- Published On: 11 May 2017
- 5 min read
Lexus' flagship SUV is posh, loaded with kit and comes with a lofty price tag.
This is Lexus's flagship SUV. It is based on Toyota’s Land Cruiser LC200 but is posher and far more luxurious. The car’s price is a hefty ₹2.32 crore (ex-showroom, Delhi). This is company’s third car to release in India, difference between the two sedans and this car is that the sedans are hybrids, while the LX450d is available with only a V8 diesel under the hood.
The LX450d has a commanding stance, measuring a little over 5m in length and almost 2m in width. Its sheer dimensions are enough to intimidate - the high bonnet, large wheels and the unique spindle grille give the LX450d a lot of character. The LED headlamps, with daytime running lamps and LED fog-plus-cornering lamps, add that additional touch of premiumness. But, when viewed from the side, it resembles the Toyota LC200.
Entering the LX450d involves a two-step trek. There’s an option to lower the SUV a bit each time the engine is turned off, to enable easier access. The interior is completely redesigned - there is high-quality leather and wood trim all over.
The instruments look crisp and the analogue clock at the centre of the dash adds a touch of class. Quality of parts is mostly good but some parts feel out of place in a car of this price. The gear console has a lot of buttons and knobs (many for the off-road controls) which, take time to learn. Certain buttons, like those for park assist, are oddly placed behind the steering, literally out of sight. Also, a grouse is the fact that this car gets a manual sunshade for the sunroof.
The front seats are wide, ventilated and very comfortable - the throne-like high seating position results in a commanding view of the road. The side mirrors are large and there are four cameras that offer a 360-degree view to help you park better. The large infotainment screen isn’t touch-controlled though, but there’s a joy pad and some physical buttons to navigate through menus. Owners will miss having a satnav though. This car’s 19-speaker Mark Levinson system sounds great.
If you’re chauffeur-driven, you might be a bit disappointed with overall comfort at the rear. While the seat is wide enough for three, it’s positioned low, so passengers will have to sit with their knees up. Underthigh support is limited, the armrest is placed too low, and even leg room isn’t as much as what you’d expect from a car of this size. Rear occupants, however, are thoroughly pampered with two 11.6-inch screens, four-zone climate control and ventilated seats. The large glass area brightens up the backseat experience even further. The split boot opens up to a cavernous boot. The full-size spare tyre, which sits beneath the body, comes with an alloy wheel as well.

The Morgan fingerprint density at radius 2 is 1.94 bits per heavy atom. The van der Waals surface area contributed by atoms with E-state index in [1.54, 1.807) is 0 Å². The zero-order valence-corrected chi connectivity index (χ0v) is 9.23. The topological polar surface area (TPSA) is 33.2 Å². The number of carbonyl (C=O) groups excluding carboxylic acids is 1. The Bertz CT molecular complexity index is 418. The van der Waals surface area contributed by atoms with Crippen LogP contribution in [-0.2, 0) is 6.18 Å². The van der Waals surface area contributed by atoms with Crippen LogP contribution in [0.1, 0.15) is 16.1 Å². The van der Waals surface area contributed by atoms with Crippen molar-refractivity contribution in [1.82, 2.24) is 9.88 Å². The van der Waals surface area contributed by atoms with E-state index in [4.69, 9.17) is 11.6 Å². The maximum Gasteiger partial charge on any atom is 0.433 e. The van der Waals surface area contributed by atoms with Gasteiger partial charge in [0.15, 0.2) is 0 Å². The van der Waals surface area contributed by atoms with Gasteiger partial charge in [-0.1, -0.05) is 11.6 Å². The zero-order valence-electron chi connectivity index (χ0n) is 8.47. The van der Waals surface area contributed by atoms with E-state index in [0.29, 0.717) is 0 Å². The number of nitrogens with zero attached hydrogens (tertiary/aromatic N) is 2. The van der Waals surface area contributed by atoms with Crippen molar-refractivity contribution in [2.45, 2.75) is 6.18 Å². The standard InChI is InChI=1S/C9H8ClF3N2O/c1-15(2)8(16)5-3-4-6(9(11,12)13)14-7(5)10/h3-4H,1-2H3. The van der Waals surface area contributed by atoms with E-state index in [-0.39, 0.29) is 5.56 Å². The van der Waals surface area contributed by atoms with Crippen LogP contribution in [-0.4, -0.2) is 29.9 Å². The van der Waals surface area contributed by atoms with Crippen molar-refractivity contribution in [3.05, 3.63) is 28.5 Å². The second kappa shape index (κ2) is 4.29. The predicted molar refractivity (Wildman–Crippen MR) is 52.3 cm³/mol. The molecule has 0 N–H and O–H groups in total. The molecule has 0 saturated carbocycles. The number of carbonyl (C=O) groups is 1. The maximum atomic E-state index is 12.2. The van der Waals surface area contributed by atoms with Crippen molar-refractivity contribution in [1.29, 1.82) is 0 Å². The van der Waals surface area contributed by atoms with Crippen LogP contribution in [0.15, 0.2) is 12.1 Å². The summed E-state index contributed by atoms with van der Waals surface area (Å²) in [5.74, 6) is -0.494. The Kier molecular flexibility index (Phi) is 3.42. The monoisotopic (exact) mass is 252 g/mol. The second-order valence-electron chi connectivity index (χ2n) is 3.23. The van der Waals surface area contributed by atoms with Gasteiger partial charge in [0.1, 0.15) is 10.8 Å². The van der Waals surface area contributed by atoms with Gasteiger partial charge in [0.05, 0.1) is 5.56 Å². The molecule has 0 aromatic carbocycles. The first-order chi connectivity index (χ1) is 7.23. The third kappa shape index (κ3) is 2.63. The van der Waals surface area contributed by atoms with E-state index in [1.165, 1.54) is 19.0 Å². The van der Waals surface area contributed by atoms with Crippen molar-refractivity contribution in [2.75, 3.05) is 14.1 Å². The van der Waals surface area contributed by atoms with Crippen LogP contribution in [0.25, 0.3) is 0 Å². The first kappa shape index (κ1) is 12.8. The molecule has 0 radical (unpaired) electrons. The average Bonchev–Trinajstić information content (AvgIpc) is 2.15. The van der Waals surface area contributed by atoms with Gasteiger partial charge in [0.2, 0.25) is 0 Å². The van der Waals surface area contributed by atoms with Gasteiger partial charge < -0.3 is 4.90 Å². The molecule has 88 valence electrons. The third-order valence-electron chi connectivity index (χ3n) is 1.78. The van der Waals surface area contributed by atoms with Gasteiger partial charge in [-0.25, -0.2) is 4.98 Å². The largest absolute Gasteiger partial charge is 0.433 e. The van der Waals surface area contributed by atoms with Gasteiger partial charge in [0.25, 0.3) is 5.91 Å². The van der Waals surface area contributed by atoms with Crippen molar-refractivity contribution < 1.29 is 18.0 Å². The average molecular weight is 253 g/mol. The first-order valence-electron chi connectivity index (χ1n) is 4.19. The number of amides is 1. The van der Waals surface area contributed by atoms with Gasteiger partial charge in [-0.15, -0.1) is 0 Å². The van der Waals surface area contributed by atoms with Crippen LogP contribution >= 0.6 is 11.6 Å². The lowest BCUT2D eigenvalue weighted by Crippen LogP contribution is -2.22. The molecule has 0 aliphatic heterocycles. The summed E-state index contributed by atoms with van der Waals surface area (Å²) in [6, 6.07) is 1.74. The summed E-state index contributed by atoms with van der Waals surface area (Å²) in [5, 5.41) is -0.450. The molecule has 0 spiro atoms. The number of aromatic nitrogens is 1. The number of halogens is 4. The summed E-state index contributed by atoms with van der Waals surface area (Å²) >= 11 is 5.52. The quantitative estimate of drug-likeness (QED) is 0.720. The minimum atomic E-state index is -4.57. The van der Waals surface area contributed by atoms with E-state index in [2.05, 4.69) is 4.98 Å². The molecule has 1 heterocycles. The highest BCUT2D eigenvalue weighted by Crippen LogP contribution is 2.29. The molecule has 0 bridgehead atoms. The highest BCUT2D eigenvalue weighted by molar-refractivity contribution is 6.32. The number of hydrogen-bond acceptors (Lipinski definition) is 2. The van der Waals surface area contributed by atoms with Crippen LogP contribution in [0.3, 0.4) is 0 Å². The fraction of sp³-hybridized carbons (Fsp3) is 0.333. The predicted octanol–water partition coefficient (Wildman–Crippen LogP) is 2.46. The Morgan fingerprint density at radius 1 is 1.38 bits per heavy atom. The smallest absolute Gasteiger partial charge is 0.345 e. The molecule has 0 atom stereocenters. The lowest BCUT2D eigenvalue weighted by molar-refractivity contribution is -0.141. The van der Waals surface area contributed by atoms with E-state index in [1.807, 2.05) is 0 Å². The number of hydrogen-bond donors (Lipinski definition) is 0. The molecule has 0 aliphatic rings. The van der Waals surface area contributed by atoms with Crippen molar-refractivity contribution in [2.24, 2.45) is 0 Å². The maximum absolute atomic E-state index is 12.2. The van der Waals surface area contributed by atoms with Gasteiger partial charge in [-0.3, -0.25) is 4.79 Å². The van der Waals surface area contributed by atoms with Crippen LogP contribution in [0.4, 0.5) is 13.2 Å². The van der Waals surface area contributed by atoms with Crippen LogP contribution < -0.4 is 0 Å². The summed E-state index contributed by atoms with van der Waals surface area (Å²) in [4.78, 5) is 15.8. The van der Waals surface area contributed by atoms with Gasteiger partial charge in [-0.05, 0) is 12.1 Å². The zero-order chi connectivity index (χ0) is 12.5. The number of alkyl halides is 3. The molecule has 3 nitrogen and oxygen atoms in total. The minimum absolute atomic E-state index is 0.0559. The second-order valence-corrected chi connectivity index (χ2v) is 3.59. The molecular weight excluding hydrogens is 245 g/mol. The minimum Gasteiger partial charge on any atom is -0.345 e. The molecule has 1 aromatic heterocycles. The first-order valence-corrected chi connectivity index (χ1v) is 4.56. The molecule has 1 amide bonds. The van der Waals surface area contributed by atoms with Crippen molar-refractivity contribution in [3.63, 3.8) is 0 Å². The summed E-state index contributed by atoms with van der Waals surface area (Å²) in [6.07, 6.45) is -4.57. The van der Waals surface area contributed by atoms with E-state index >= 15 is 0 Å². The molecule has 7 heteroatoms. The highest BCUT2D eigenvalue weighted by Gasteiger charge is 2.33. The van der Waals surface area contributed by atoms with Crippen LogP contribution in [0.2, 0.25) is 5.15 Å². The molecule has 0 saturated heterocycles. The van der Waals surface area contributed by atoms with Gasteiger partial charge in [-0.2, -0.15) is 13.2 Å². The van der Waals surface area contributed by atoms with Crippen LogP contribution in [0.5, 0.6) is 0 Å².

This car comes with only one engine – a 4,461cc, V8 diesel that produces 265hp and 650Nm of torque, and is mated to a six-speed automatic transmission. Power and torque are much lower than the Range Rover, which it competes with, whose V8 diesel makes 340hp and 740Nm of torque. Additionally, the LX’s kerb weight of around 3 tonnes slows down performance a fair bit.
Put your foot down on the pedal and there’s a bit of a pause and then this engine begins to build speed. This engine is quite noisy for a V8, but thanks to a well-insulated cabin, you won't hear much of it inside. Contrary to the refined nature Lexus vehicles possess, this one gets vocal as you push it harder. The Lexus rides well over rough patches and you don’t need to slow down over bad sections of road – it irons bumps out quite well. The body moves around a lot too. This SUV comes with ‘adaptive variable suspension’ that work based on the five driving modes – Normal, Eco, Comfort, Sport S and Sport S+. The modes alter the steering, ride and throttle responses. There’s a noticeable body roll around bends and it feels quite top heavy thanks to its size. Even under braking, the nose dives and you can feel the bulk of the SUV. On straights, however, this car is absolutely rock solid and will effortlessly munch on the kilometres.
This SUV is capable of taking its owners practically anywhere its four wheels can go. It’s luxurious, fairly comfortable and is built like a tank. Plus, it’s a Japanese car, so it will run reliably without too much trouble for a long time. Its price is a deal breaker though - at ₹2.32 crore, it’s just very expensive to buy. A Range Rover V8 diesel costs ₹1.98 crore. But for buyers who are familiar with the Lexus brand, the LX450d is the car to go for.